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Articles on Ku Klux Klan

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Some 25,000 National Guard troops protected Joe Biden’s presidential inauguration due to fears of a far-right extremist attack. Stephanie Keith/Getty Images

US could face a simmering, chronic domestic terror problem, warn security experts

Far-right extremists in the US have the potential to mount a coordinated, low-intensity campaign of political violence. It wouldn't be the country's first experience with domestic terror.
The Proud Boys outside the U.S. Capitol in Washington, D.C., on Wednesday, January 6, 2021. (Amanda Andrade-Rhoades/For The Washington Post via Getty Images

US Capitol protesters, egged on by Trump, are part of a long history of white supremacists hearing politicians’ words as encouragement

The protests that ended in the storming of the US Capitol included members of white supremacy groups, the latest example of such groups being encouraged by politicians to challenge government.
A bronze statue in Tulsa, Okla., commemorating the abuse and terrorism suffered by Black people in the city, much of it at the hands of the Ku Klux Klan. The KKK successfully overthrew a governor who tried to outlaw the organization. (Pexels)

A forgotten coup in the American heartland echoes Trump

Some downplay seemingly ridiculous white nationalist groups like the Boogaloo Boys at our peril. Looking back at a successful coup engineered by the Ku Klux Klan in Oklahoma shows us why.
A police officer pushes an antifa demonstrator out of the way during a 2019 protest in Washington, D.C. Evelyn Hockstein/For The Washington Post via Getty Images

What – or who – is antifa?

The anti-fascist movement is a decentralized collection of individual activists who mostly use nonviolent methods to achieve their ends.
The Proud Boys outside the US Capitol in Washington, DC on Wednesday, January 6, 2021. Amanda Andrade-Rhoades/For The Washington Post via Getty Images

There’s a history of white supremacists interpreting government leaders’ words as encouragement

White supremacists' protests against COVID-19 lockdowns reflect the US history of political leaders encouraging white supremacist groups to challenge or overthrow democratic governments.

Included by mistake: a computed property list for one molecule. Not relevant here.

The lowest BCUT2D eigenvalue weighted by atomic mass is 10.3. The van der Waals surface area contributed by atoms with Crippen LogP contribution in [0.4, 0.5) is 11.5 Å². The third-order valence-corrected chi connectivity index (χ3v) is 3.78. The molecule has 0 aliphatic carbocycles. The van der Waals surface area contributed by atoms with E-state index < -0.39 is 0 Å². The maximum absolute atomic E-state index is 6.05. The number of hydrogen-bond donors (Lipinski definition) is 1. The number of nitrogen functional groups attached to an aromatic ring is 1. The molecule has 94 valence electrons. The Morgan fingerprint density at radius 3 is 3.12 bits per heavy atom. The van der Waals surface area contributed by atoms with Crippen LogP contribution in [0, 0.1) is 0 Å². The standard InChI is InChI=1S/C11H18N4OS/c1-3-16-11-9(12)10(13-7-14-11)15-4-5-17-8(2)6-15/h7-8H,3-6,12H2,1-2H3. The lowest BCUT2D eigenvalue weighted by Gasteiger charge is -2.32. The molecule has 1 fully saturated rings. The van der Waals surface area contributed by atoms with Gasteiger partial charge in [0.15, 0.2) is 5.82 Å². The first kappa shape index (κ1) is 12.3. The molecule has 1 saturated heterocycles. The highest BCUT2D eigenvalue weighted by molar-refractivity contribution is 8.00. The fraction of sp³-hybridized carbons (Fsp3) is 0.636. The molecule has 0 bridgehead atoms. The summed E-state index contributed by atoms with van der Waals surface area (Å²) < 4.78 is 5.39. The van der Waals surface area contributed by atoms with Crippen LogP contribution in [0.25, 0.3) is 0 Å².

A funeral held in July 1945 for two victims of the Ku Klux Klan, George Dorsey and his sister, Dorothy Dorsey Malcolm, of Walton County, Georgia, held at the Mt. Perry Baptist Church Sunday. Bettman via Getty

Lynching preachers: How black pastors resisted Jim Crow and white pastors incited racial violence

Religion was no barrier for Southern lynch mobs intent on terror. White pastors joined the KKK, incited racial violence and took part in lynchings. Sometimes, the victim was a preacher.
A procession of Christian girls, venerating the Cross, in the village of Qanat Bekish, Lebanon. AP Photo/Hussein Malla

The history of the cross and its many meanings over the centuries

Sept. 14 is the the Feast of the Holy Cross celebrated by many Catholics and some Christians. A scholar revisits the history of the cross, how it became a symbol of divine love, but also of violence.
Virginia Gov. Ralph Northam, accompanied by his wife, speaks during a news conference. AP Photo/Steve Helber

Should we judge people for their past moral failings?

A philosopher argues that moral responsibility for past transgressions can actually change over time. The test lies in how deeply an individual has changed.
Actors Laura Harrier and John David Washington humorously and believably drive home the film’s strong racial irony.

‘BlacKkKlansman’ – a deadly serious comedy

BlacKkKlansman is more than a good story: it expertly weaves together comedy with serious drama to bring the story of past racism to illuminate our present day issues.
Connecticut members of the Ku Klux Klan, escorted by Meriden, Conn. police, run for shelter as protesters pelt them in March 1981. AP Photo

As a young reporter, I went undercover to expose the Ku Klux Klan

In 1979, David Duke told the media he had launched a wildly successful recruiting drive in Connecticut. A local reporter wanted to test Duke's claims – so he filled out an application to join the KKK.
Thomas Hart Benton’s murals at the Indiana University Auditorium depict the social history of the state. Joseph

The misguided campaign to remove a Thomas Hart Benton mural

A controversial panel on Indiana University's campus depicts Ku Klux Klan members, but Benton had a reason for including them. Is avoidance really the best way to deal with dark episodes of the past?

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